First, did the puzzle on an iPad. Realized it was pretty hard for a Wednesday. Finished it in twelve minutes and thought "ouch". Then came here and saw different name of constructor. Somehow I had been directed by the iPad app to a Saturday puzzle in 1998 by Rich Norris.

    Then did actual today's puzzle. Totally agree with @ August West, Likeable for some reason, a little grungy. Sural went right in (am a med doctor) and after just having done a Saturday puzzle by mistake, it seemed an appropriate word and made the rest seem even easier.


    Benko 1:53 AM  

    So is the singular of FACTA "factum"? Seems kind of unnecessary.
    Factotum I like. Factum no.

    chefwen 2:49 AM  

    I'm with @Rex and ret_chemist. Liked the long crosses, but not much else. Not that I could ever construct one of these puppies, but I would have skipped the TAN theme and just gone with a theme-less. My not so humble opinion.

    Steve J 3:04 AM  

    Did not like this at all. Gobs of abbreviations and partials (and not good ones, like ANDON), needless vocabulary flexing (the aforementioned FACTA and SURAL, plus NATANT), meh theme. Plus my most hated type of answer, the phonetic; in this case, LONGU, which did not in any way help me with SURAL until that was the last unfilled square staring me in the face.

    Got hung up for a while in the NE because of NATANT and because instead of OWNS I had pWNS (I must have read the clue as online slang, rather than just plain slang).

    Did like the clue for LOUIS. At least I found one nice thing to say.

    Oh, and the Boehner picture in the writeup gave me far more enjoyment than the puzzle itself. So at least there's that.

    Conrad 5:46 AM  

    RCP's (Random Compass Points, as in 1d) are as bad as RRN's. Add in the RV (Random Vowel) as the last letter of 3d) and the puzzle got me in a bad mood INSTANTANEOUSLY.

    Gill I. P. 6:37 AM  

    The jury's still out on this puzzle. Maybe because NATAN, FACTA and SURAL make me want to INSTANTANEOUSLY combust.

    Anonymous 7:01 AM  

    Seconded. Been practicing law for 12+ years and have never read or heard this word. One of several Maleskian turds in this punch bowl.

    John V 7:32 AM  

    I thought this was fun, liked the word search idea. Always nice to be able to reach back to my Weng/Maleska days and pull up some obscure fill. A fine Wednesday, for me.

    Mike Rees 7:34 AM  

    GOOFFONATANGENT was my first answer entered, and I was kinda happy it held up. Too bad the answer for "Not corroborated" wasn't unsubstantiated ... another nice 15-letter word like INSTANTANEOUSLY.

    It's rare for me to agree 100% with Rex, but the T-A-N thing is sludge. Had FACTs for FACTA, NATeNT for NATANT, never heard of SULAR. Too many obscure words for a Wednesday IMHO. that being said, still finished faster than yesterday so it can't have been that hard. Just wasn't satisfying.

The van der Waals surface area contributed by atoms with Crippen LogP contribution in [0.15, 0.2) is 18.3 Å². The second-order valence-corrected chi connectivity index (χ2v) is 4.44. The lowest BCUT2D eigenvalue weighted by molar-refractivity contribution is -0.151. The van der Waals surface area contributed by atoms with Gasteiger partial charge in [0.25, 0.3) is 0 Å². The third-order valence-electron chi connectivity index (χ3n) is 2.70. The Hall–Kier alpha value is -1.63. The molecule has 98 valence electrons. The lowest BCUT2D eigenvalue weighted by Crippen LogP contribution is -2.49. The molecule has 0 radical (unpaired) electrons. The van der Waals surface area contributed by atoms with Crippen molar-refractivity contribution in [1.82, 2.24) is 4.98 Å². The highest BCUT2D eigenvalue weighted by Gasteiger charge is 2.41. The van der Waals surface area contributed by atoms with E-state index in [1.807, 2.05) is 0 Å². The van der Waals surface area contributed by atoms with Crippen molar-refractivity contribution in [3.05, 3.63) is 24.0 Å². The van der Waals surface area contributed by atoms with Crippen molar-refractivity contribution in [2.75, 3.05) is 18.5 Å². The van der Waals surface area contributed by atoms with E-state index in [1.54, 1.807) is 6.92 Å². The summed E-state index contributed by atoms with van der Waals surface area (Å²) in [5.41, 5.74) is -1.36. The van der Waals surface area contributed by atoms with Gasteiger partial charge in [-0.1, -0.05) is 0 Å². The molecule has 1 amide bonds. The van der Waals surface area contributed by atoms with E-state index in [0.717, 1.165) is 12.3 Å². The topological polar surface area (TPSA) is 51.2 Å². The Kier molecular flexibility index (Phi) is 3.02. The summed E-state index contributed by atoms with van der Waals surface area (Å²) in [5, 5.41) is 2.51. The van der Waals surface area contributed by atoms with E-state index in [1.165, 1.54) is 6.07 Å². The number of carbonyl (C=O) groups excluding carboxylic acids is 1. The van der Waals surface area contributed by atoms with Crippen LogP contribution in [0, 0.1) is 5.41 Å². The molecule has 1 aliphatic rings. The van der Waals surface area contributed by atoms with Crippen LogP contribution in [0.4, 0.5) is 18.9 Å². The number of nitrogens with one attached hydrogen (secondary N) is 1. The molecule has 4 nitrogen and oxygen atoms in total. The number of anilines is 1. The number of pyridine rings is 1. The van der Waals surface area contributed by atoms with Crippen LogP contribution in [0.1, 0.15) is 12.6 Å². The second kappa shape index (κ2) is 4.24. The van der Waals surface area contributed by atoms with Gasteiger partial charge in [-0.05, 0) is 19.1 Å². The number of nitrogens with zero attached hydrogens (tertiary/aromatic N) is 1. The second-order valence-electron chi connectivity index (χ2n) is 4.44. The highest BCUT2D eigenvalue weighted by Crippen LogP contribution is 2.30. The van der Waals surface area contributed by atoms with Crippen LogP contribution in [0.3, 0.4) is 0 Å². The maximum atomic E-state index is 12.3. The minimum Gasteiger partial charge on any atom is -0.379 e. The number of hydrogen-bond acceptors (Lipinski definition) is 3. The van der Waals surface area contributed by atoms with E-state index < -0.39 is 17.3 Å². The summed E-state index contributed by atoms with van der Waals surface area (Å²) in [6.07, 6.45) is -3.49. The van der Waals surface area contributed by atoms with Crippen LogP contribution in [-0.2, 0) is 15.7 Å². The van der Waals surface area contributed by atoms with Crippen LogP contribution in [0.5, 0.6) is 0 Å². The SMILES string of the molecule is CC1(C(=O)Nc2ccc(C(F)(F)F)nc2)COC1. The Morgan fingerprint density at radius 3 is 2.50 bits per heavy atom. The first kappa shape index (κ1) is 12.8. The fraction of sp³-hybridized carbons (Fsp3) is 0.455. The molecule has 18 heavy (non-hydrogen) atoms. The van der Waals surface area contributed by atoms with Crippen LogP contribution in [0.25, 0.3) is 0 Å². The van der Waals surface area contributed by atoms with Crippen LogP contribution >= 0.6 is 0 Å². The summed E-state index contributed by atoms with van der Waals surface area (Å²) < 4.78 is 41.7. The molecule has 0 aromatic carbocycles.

Elle54 7:39 AM  

    I took anatomy so I knew sural (nerve). Did not know natant. Facta was inferable.

    Milford 8:03 AM  

    Had to DNF on this one, just could not see most of the NE. May be because husband and I closed on a house yesterday, a house weve been trying to unload for 7 years here in SE Michigan, and started our celebratory drinking around 4:00.

    Literally watching Rooney MARA in GWTDT while entering her name. This type of thing has happened more than once to me.

    UNHAT was just sad.

    Hand up for knowing SURAL. Worked in a lab years ago at U of M that researched diabetic neuropathy, and we prepared SURAL nerve biopsies from diabetics' lower legs. Apparently it is a redundant nerve, or so they told me.

    Z 8:07 AM  

    I Have No Mouth and I Must Scream.

    I liked this fine. The three 15's are fun to suss out. TAN LINES is a perfectly appropriate thème d'AOUT, And we have REO Speedwagon rocking out while GIA Carangi (who?) and Rooney MARA dance with LOUIS CK and OTIS Redding.

    Oh, and HARLAN Ellison seems under appreciated these days..

    jberg 8:14 AM  

    The only thing I knew about 35A was that it had to end in L, but somehow never wrote that in, so DNF with SURA_ crossing _ONG U. sigh. The reason I didn't notice the blank square was that I'd just tried to count the 14 TANs and decided after 12 that I didn't care enough to finish--partly because I didn't know if NATANT counted for one or two. And shouldn't that mean swimming, rather than floating? Oh, I see, it's a botanical term. OK then.

    Two worse things about the puzzle, though, were AND ON and UNHAT. I can say no more.

    dk 8:21 AM  

    First JJ Cale and now Elmore Leonard. Another era comes to a close.

    Had fact for TRUE. I think SURAL was on the Wilderness First Responder test but I furgit.

    NATANT is a made up word or something SCOTTY might say.

    Not quite as effusive as the seemingly bipolar A. West, but this one was fine by me.

    🏄🏄 (2 SURFS) Only because Gargamel ate the Smurfs.